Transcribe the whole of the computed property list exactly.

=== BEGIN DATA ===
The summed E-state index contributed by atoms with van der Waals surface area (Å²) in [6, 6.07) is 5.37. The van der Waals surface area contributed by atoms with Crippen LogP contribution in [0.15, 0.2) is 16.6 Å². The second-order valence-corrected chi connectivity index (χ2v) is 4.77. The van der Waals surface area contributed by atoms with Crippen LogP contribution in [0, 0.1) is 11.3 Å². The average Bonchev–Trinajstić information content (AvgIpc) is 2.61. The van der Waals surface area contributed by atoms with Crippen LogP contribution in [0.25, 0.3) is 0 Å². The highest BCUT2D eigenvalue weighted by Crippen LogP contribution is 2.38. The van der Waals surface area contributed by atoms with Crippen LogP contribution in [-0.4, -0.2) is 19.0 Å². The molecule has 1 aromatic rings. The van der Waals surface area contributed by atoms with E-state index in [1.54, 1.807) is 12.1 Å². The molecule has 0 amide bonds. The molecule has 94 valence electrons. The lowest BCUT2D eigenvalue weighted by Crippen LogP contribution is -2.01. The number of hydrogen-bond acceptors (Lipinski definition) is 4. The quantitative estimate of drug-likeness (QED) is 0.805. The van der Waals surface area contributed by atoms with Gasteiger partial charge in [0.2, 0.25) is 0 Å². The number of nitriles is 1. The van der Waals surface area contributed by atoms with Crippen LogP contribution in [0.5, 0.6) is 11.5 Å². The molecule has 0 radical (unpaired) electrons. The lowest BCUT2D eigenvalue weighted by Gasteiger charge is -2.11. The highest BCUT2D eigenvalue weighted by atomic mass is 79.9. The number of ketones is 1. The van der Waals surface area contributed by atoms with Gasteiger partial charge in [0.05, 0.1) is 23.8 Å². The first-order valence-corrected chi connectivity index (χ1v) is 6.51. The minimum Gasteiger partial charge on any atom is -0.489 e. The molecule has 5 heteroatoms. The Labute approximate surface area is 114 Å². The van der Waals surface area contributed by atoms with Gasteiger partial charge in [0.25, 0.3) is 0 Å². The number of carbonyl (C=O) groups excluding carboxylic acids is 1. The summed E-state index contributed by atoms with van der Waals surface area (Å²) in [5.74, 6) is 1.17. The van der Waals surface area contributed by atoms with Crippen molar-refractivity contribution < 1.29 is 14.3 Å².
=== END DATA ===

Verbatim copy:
The summed E-state index contributed by atoms with van der Waals surface area (Å²) in [6, 6.07) is 5.37. The van der Waals surface area contributed by atoms with Crippen LogP contribution in [0.15, 0.2) is 16.6 Å². The second-order valence-corrected chi connectivity index (χ2v) is 4.77. The van der Waals surface area contributed by atoms with Crippen LogP contribution in [0, 0.1) is 11.3 Å². The average Bonchev–Trinajstić information content (AvgIpc) is 2.61. The van der Waals surface area contributed by atoms with Crippen LogP contribution in [0.25, 0.3) is 0 Å². The highest BCUT2D eigenvalue weighted by Crippen LogP contribution is 2.38. The van der Waals surface area contributed by atoms with Crippen LogP contribution in [-0.4, -0.2) is 19.0 Å². The molecule has 1 aromatic rings. The van der Waals surface area contributed by atoms with E-state index in [1.54, 1.807) is 12.1 Å². The molecule has 0 amide bonds. The molecule has 94 valence electrons. The lowest BCUT2D eigenvalue weighted by Crippen LogP contribution is -2.01. The number of hydrogen-bond acceptors (Lipinski definition) is 4. The quantitative estimate of drug-likeness (QED) is 0.805. The van der Waals surface area contributed by atoms with Gasteiger partial charge in [0.2, 0.25) is 0 Å². The number of nitriles is 1. The van der Waals surface area contributed by atoms with Crippen LogP contribution in [0.5, 0.6) is 11.5 Å². The molecule has 0 radical (unpaired) electrons. The lowest BCUT2D eigenvalue weighted by Gasteiger charge is -2.11. The highest BCUT2D eigenvalue weighted by atomic mass is 79.9. The number of ketones is 1. The van der Waals surface area contributed by atoms with Gasteiger partial charge in [0.05, 0.1) is 23.8 Å². The first-order valence-corrected chi connectivity index (χ1v) is 6.51. The minimum Gasteiger partial charge on any atom is -0.489 e. The molecule has 5 heteroatoms. The Labute approximate surface area is 114 Å². The van der Waals surface area contributed by atoms with Gasteiger partial charge in [0.25, 0.3) is 0 Å². The number of carbonyl (C=O) groups excluding carboxylic acids is 1. The summed E-state index contributed by atoms with van der Waals surface area (Å²) in [5.74, 6) is 1.17. The van der Waals surface area contributed by atoms with Crippen molar-refractivity contribution < 1.29 is 14.3 Å².